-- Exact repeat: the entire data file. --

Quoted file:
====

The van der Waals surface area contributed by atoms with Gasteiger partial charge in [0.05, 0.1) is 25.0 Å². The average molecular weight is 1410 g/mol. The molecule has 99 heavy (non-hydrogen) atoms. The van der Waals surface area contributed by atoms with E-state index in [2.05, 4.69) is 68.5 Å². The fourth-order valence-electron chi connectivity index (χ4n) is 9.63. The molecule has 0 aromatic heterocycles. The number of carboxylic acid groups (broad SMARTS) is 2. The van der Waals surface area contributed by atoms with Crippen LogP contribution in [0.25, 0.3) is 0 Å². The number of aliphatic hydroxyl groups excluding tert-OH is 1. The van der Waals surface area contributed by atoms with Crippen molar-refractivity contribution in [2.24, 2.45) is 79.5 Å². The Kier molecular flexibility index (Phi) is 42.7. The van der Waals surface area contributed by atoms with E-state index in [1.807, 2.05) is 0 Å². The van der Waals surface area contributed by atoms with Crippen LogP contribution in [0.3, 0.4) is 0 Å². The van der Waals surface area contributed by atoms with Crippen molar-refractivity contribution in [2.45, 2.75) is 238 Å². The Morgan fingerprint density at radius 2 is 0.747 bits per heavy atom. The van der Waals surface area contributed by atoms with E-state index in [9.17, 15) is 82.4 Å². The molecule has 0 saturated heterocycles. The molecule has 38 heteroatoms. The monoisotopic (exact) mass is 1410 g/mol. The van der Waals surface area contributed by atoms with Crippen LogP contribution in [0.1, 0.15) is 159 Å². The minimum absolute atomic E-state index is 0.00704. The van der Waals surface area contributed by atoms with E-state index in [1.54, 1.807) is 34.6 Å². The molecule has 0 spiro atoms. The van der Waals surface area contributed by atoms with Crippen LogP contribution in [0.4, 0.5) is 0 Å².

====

The van der Waals surface area contributed by atoms with Gasteiger partial charge in [0.05, 0.1) is 25.0 Å². The average molecular weight is 1410 g/mol. The molecule has 99 heavy (non-hydrogen) atoms. The van der Waals surface area contributed by atoms with E-state index in [2.05, 4.69) is 68.5 Å². The fourth-order valence-electron chi connectivity index (χ4n) is 9.63. The molecule has 0 aromatic heterocycles. The number of carboxylic acid groups (broad SMARTS) is 2. The van der Waals surface area contributed by atoms with Crippen LogP contribution in [0.25, 0.3) is 0 Å². The number of aliphatic hydroxyl groups excluding tert-OH is 1. The van der Waals surface area contributed by atoms with Crippen molar-refractivity contribution in [2.24, 2.45) is 79.5 Å². The Kier molecular flexibility index (Phi) is 42.7. The van der Waals surface area contributed by atoms with E-state index in [1.807, 2.05) is 0 Å². The van der Waals surface area contributed by atoms with Crippen LogP contribution in [0.3, 0.4) is 0 Å². The van der Waals surface area contributed by atoms with Crippen molar-refractivity contribution in [2.45, 2.75) is 238 Å². The Morgan fingerprint density at radius 2 is 0.747 bits per heavy atom. The van der Waals surface area contributed by atoms with E-state index in [9.17, 15) is 82.4 Å². The molecule has 0 saturated heterocycles. The molecule has 38 heteroatoms. The monoisotopic (exact) mass is 1410 g/mol. The van der Waals surface area contributed by atoms with Crippen LogP contribution in [0.1, 0.15) is 159 Å². The minimum absolute atomic E-state index is 0.00704. The van der Waals surface area contributed by atoms with E-state index in [1.54, 1.807) is 34.6 Å². The molecule has 0 spiro atoms. The van der Waals surface area contributed by atoms with Crippen LogP contribution in [0.4, 0.5) is 0 Å².